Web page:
When researching things to do at Grand Canyon National Park, I found a whole bevy of trails, hikes, historic buildings, scenic overlooks, and activities that could keep you busy for as long as you want. Hikes that are so long you need to camp out and do it over multiple days… check. Trails that take an entire day to do… check. Easily accessible historic places of interest, short hikes, and scenic overlooks with jaw-dropping views… check.
- If you’re a backpacker or multi-day hiker, you’re going to want Bright Angel Trail on your list of must do Grand Canyon experiences. Bright Angel Trail leads all the way down into the canyon to primitive campsites and Phantom Ranch — it’s the same trail used by the mule team that carries visitors almost 10 miles to Phantom Ranch.
- If you’re a casual hiker, you’re visiting with family and seniors, children, or inexperienced hikers, or you’re visiting Grand Canyon for a short period of time, you still need to put Bright Angel Trail on your list of things to do! Why? Because you can just hike a small portion of it to see breathtaking views and an amazing rock tunnel.
We had two full days to experience Grand Canyon National Park’s South Rim before we left bound for Petrified Forest National Park. Two days gave us plenty of time to visit the Desert View Watchtower, the Tusayan Ruin and Museum, and all of the scenic overlooks along Desert View Drive, as well as all of the most popular spots in Grand Canyon Village, like Verkamp’s Visitor Center and Museum, Hopi House, the historic El Tovar Hotel, Lookout Studio, Kolb Studio, and the Yavapai Geology Museum. We also had time to hike the seven mile stretch of the South Rim Trail along Hermit Road to Hermit’s Rest, stopping at several remarkable scenic overlooks along the way.
While we didn’t have time (or the right gear) to hike into the canyon, we did follow the famous Bright Angel Trail a ways to get a feel for what it’s like beneath the canyon rim, see some petroglyphs, and check out an incredible, gorgeous rock tunnel — and A LOT of families were doing the exact same thing!
Hiking The Bright Angel Trail
The Bright Angel Trail begins in Grand Canyon Village on the south rim of the Grand Canyon at 6,850 feet elevation. It descends 4,380 feet with an average grade of 10%. At the trail’s end, the River Trail continues another 1.9 miles to the Bright Angel Campground and Phantom Ranch, totaling 10 miles.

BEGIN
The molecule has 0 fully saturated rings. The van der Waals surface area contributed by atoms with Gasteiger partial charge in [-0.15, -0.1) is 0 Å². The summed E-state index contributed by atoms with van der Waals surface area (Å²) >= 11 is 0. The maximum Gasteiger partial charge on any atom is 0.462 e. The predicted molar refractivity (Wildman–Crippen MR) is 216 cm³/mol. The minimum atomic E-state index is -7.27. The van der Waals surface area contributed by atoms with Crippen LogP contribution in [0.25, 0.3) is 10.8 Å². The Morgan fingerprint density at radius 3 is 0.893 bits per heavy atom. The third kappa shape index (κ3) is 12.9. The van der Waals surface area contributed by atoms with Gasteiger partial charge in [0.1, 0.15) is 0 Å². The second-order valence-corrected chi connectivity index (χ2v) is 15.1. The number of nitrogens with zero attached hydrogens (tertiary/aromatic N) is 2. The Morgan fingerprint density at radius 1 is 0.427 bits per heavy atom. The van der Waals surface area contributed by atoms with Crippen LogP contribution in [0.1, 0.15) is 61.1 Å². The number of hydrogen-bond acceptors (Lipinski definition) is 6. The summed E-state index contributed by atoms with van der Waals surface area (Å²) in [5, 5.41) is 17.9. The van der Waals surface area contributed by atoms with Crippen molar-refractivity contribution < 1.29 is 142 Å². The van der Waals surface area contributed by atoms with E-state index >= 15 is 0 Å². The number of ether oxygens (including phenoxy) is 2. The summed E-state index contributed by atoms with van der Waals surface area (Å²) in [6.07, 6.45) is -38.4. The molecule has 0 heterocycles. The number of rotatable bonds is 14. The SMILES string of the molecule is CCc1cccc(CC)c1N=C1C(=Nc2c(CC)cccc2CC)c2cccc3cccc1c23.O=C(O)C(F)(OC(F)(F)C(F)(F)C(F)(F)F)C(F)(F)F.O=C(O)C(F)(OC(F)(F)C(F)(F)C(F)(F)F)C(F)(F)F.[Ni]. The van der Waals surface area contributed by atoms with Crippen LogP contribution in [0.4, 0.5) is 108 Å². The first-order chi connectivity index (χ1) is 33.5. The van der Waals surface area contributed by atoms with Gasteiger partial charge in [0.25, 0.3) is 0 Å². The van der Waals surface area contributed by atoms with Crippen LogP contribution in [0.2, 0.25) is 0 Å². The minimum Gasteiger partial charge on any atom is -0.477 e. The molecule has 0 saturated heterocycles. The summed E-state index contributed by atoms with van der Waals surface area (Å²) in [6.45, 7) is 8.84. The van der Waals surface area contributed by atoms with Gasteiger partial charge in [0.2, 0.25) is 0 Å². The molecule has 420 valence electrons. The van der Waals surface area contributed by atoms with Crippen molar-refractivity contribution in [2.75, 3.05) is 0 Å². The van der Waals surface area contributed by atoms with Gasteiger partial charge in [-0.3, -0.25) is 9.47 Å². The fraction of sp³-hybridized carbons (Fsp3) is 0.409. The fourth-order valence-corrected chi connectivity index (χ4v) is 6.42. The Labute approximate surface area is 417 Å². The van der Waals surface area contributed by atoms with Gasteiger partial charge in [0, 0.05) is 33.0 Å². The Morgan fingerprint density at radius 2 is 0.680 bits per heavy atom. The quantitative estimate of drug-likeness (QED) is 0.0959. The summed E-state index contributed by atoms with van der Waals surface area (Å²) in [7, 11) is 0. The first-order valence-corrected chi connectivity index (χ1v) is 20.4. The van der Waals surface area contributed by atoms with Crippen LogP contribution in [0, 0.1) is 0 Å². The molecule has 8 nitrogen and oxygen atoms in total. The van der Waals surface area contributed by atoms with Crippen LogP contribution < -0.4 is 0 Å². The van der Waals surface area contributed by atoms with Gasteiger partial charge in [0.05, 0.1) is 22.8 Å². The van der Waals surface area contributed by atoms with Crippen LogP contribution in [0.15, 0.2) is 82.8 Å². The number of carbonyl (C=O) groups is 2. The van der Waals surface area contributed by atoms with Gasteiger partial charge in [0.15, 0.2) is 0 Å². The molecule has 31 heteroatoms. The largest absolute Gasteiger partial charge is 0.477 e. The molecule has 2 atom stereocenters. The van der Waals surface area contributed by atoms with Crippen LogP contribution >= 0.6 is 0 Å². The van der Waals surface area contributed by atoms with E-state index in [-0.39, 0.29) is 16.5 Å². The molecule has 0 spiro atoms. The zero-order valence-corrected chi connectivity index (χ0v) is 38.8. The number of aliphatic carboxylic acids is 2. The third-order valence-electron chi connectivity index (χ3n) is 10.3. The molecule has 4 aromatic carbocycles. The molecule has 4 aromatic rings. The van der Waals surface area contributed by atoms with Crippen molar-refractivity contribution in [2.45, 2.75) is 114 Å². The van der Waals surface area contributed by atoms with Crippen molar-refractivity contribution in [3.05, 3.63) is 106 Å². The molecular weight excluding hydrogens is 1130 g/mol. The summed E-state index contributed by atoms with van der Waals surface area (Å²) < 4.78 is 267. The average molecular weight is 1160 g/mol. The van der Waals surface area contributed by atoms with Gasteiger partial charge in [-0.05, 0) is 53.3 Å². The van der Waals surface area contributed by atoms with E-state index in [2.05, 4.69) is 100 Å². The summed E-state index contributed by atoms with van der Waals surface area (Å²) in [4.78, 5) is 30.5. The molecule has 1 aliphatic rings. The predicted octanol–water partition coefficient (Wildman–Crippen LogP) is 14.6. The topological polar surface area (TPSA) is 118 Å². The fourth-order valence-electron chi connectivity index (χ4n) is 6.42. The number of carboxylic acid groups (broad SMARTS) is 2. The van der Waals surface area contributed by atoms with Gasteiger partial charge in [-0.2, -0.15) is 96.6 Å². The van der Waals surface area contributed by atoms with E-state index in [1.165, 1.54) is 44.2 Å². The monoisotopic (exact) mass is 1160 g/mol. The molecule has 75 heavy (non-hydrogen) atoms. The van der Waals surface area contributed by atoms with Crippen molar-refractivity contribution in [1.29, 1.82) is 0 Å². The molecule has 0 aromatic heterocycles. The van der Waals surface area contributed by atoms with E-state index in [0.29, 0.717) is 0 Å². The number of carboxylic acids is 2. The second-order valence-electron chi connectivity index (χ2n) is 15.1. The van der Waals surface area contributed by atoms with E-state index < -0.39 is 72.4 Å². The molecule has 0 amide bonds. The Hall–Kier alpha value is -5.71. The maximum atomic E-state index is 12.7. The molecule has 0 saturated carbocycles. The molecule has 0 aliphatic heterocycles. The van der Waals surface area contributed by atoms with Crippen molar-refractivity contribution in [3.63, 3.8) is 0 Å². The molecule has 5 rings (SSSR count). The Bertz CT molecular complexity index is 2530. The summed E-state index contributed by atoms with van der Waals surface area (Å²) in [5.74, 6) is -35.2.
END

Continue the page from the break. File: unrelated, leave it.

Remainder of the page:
It typically takes 4-5 hours to hike to the campground and double that for the hike back up to the rim. Here’s a breakdown of the trail:
- 1st Tunnel: 0.18 mile one way, 0.36 mile round trip, 6,708 feet elevation at tunnel. Trail ins’t too steep on this stretch, so it’s a good place to experience a view from within the canyon.
- 1st Switchback: 0.45 mile one way, 0.9 mile round trip, 6,560 feet elevation at switchback. Good place to turn around with small children as the trail begins to get steeper from this point on.
- 2nd Tunnel: 0.75 mile one way, 1.5 mile round trip, 6,240 feet elevation at tunnel. Steep switchbacks begin after the tunnel.
- 1.5 Mile Resthouse: 1.5 miles one way, 3.0 miles round trip, 5,729 feet elevation at resthouse. Water is available here seasonally only. Restrooms are available. This is a good place to turn around for first time canyon hikers, casual hikers, and late starters.
- 2 Mile Switchback/Corner: 2.0 miles one way, 4.0 miles round trip, 5,490 feet elevation at switchback. Trail sign marks location, trail will get steeper from here.
- 3 Mile Resthouse: 3.0 miles one way, 6.0 miles round trip, 4,748 feet elevation at resthouse. Water available seasonally only. Good turn around point.
- Indian Garden: 4.5 miles one way, 9.0 miles round trip, 3,800 feet elevation at Indian Garden. Water available year-round. To reach this spot, you need to get an early morning start and be in good condition. There are restrooms, picnic tables, and water available here. Do not go past this point on a summer day hike.
- Plateau Point: 6.0 miles one way, 12.0 miles round trip, 3,740 feet elevation at the point. There is a view of the Colorado River, seasonal water only, and no shade. This hike is extremely strenuous due to the distance.